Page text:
Obviously, no one can be in category A without also being in category B – since the first part of the verse says so. So those who come to Christ fit BOTH categories, and are raised up in the last day. However, the verse didn't say whether someone could be in category B without being in category A. It didn't address that.


No one can come to Me unless the Father who sent Me draws him; and I will raise him up at the last day.


This does NOT say that all those who are drawn come. It says that all who come were drawn.

It does not say that all who were drawn are raised. It says that those came and were drawn are raised.


Analogy:

No one can murder his brother unless God first gives him existence; and the American law will send him to jail.


This does NOT say that all who are given existence murder their brother. It claims that all those who murder were given existence.

It does not say that all who were given existence are sent to jail. It claims that those who murder and were given existence are sent to jail.


Logic, people. Logic.


.

4 comments:

bossmanham said...

Very well done. Couldn't have put it better.

Peter Pike said...

Except that over looks the context of John 6, such as verse 39, which says: "And this is the will of him who sent me, that I should lose nothing of all that he has given me, but raise it up on the last day."

Furthermore, verse 40 says: "For this is the will of my Father, that everyone who looks on the Son and believes in him should have eternal life, and I will raise him up on the last day."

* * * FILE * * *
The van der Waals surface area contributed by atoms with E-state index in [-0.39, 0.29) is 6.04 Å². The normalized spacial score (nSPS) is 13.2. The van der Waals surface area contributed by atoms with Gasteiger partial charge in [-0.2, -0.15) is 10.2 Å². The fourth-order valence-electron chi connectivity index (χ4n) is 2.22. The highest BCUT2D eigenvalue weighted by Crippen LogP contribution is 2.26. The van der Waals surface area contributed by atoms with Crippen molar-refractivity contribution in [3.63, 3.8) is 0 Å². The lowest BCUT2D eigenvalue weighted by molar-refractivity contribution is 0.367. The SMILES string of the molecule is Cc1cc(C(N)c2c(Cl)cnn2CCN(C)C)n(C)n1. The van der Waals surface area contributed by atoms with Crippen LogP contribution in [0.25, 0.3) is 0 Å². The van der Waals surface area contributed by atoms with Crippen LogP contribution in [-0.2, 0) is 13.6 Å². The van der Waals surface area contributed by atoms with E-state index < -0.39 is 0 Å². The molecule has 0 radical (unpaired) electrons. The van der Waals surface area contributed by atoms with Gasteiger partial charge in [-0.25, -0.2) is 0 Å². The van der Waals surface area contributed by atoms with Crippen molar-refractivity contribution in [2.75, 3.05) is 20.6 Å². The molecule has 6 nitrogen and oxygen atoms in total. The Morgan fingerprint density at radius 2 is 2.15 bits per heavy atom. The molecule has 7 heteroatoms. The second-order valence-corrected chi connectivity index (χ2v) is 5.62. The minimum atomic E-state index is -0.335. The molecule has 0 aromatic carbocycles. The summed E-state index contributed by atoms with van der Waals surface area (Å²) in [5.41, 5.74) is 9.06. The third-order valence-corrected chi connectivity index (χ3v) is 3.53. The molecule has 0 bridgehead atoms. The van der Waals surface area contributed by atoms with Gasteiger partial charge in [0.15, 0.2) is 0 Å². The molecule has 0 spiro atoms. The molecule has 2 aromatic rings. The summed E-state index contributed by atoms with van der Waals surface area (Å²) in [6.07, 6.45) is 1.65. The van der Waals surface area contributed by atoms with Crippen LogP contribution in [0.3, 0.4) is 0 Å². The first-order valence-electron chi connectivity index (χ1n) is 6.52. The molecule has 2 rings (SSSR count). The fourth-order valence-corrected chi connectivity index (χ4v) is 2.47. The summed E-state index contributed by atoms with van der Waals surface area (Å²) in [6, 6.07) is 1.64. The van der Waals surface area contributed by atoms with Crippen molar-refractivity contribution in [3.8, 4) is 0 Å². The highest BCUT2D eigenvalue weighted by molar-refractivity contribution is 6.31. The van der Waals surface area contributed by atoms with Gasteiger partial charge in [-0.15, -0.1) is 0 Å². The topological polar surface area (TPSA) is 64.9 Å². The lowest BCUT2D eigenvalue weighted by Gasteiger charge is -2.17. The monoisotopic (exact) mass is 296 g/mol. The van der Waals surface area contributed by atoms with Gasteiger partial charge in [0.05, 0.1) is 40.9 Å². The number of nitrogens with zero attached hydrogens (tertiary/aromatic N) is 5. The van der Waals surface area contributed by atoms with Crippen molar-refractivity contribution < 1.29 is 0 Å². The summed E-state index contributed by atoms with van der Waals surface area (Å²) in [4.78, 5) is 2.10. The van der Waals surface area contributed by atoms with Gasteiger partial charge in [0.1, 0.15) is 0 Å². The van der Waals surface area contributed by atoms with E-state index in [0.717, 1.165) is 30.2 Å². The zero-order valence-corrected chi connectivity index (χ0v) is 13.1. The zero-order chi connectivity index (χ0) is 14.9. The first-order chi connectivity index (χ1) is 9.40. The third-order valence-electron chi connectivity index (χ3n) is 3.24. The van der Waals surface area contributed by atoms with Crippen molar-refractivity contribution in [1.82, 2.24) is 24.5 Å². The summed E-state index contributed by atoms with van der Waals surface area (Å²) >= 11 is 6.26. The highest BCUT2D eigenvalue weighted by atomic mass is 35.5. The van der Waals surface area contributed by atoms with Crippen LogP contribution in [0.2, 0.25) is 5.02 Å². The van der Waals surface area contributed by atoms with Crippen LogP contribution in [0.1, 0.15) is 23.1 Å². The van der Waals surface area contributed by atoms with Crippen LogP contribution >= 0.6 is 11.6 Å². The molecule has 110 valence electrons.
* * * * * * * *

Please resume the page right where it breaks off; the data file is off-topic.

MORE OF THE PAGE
Clearly, those who are raised up on the last day are not just drawn by the Father, but also given to Christ by the Son -- and none given are lost -- and they are equivalent to those who believe.

Furthermore, verses 64-65 clarify the very verse by explaining that the drawing is to distinguish between those who are saved and those who are not. Namely: "'But there are some of you who do not believe.' (For Jesus knew from the beginning who those were who did not believe, and who it was who would betray him.) And he said, 'This is why I told you that no one can come to me unless it is granted him by the Father.'"

If your interpretation is correct, then that explanation makes no sense. Let's use your murder example for a moment:

----
No one can murder his brother unless God first gives him existence; and the American law will send him to jail.

But there are some of you here who will not murder. That is why I have said that no one can be sent to jail under American law unless I have first given him existence.
---

That makes no sense; yet the structure is the same as yours. Therefore, your analogy is a false analogy.